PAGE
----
If you want to use this feature, please add the following label at cluster create:

auto_scaling_enabled=True
autoscaler_tag=v1.18.1
min_node_count=1
max_node_count=7

For autoscaler_tag please refer to cluster-autoscaler page

min_node_count: The minimum node count of the cluster when doing auto scaling or auto healing.

max_node_count: The maximum node count of the cluster when doing auto scaling or auto healing.

Debugging issues

Sometimes we need to ssh into the infrastructure nodes in order to debug issues. Ssh key is copied automatically into all the nodes from the cluster under core username. In our case, if we want to login our minion node:

$ ssh [email protected]
$ sudo -i

Deleting Cluster

If we deployed a bastion server, before deleting the cluster, we need to delete the bastion server first, otherwise, deleting the cluster fails.

Before deleting the cluster, make sure that you don't have any services left on production and all the data from volumes are saved locally,

Kubernetes delete1

Deleting the cluster is irreversible and cannot be restored.

Kubernetes delete2

Examples

Cinder CSI Storage Class

We enable by default out-of-tree Cinder CSI driver for all our templates.

To use this driver create the following YAML file StorageClass

Parameters:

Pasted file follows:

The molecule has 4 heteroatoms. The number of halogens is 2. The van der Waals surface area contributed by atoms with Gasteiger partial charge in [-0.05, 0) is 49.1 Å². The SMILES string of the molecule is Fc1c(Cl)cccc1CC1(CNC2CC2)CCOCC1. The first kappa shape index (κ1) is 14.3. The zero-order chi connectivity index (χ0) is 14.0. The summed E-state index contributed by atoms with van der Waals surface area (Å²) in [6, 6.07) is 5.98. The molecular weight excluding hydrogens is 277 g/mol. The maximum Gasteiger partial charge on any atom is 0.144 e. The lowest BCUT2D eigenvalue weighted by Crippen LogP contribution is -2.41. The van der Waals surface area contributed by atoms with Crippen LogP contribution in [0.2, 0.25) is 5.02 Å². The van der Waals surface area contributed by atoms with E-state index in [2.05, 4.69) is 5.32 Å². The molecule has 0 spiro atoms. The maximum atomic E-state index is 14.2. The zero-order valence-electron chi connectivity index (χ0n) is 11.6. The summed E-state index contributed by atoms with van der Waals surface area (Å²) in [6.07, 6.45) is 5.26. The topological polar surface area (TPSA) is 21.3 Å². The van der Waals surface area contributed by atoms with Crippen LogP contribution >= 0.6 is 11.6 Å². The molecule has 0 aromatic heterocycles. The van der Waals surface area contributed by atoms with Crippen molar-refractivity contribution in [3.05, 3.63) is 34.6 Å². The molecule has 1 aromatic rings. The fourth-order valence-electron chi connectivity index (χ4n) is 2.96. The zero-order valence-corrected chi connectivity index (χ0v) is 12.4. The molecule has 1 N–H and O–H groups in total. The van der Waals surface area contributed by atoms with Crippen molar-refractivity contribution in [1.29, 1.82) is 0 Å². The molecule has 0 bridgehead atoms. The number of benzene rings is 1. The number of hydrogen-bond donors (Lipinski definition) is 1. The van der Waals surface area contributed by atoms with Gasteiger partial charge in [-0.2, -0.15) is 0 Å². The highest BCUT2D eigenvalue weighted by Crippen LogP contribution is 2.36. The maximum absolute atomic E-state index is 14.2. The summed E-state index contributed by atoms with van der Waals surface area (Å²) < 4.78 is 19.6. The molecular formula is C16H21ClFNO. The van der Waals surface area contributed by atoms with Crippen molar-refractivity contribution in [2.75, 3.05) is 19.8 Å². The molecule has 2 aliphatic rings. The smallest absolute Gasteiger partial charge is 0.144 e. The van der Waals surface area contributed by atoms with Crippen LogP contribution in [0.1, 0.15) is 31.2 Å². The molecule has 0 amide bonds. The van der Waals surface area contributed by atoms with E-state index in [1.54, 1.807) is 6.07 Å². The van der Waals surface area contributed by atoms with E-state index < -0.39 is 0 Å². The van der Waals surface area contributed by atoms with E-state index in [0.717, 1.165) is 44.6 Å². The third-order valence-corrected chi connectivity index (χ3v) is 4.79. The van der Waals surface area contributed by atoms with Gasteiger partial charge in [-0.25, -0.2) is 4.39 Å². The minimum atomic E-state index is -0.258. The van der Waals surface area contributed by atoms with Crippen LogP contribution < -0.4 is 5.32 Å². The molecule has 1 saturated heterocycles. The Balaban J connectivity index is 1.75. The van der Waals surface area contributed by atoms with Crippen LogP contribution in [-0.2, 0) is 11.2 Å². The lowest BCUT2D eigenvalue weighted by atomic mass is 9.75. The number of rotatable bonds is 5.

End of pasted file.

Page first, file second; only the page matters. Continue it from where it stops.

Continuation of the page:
• name: is the name of our class that we will use to create a PersistentVolumeClaim
  • availability: currently we only have one zone and defaults is nova.
  • type: we support only two volume types
    • ssd: files are stored on ssd type of disk(fast)
    • hdd: files are stored on hdd type of disk(slower)
apiVersion: storage.k8s.io/v1
kind: StorageClass
metadata:
  name: fast-storage
provisioner: cinder.csi.openstack.org
parameters:
  availability: nova
  type: ssd
$ kubectl create -f cinder-csi.yaml

Persistent Volume

Now that we have created our storage class, we can create a persistent volume.

kind: PersistentVolumeClaim
apiVersion: v1
metadata:
  name: mysql-volume
spec:
  storageClassName: "fast-storage"
  accessModes:
    - ReadWriteOnce
  resources:
    requests:
      storage: 20Gi
$ kubectl create -f volumes.yaml

Loadbalancer Integration

Load Balancer is supported through Octavia. For more information regarding Octavia-ingress-controller you can find at the following link

A configuration file might look like:

apiVersion: v1
kind: Service
metadata:
  name: example-service
spec:
  selector:
    app: example
  ports:
    - port: 8765
      targetPort: 9376
  type: LoadBalancer

You can alternatively create the service with the kubectl expose command and its --type=LoadBalancer flag:

$ kubectl expose rc example --port=8765 --target-port=9376 \
    --name=example-service --type=LoadBalancer

Cert-manager

If you plan to use cert-manager to generate Let's Encrypt certificates using ACME protocol, you will need to deploy your cluster using a different admission_control_list. From the default list, we need to remove PodSecurityPolicy.

adminission_control_list="NodeRestriction,NamespaceLifecycle,LimitRanger,ServiceAccount,ResourceQuota,TaintNodesByCondition,Priority,DefaultTolerationSeconds,DefaultStorageClass,StorageObjectInUseProtection,PersistentVolumeClaimResize,MutatingAdmissionWebhook,ValidatingAdmissionWebhook,RuntimeClass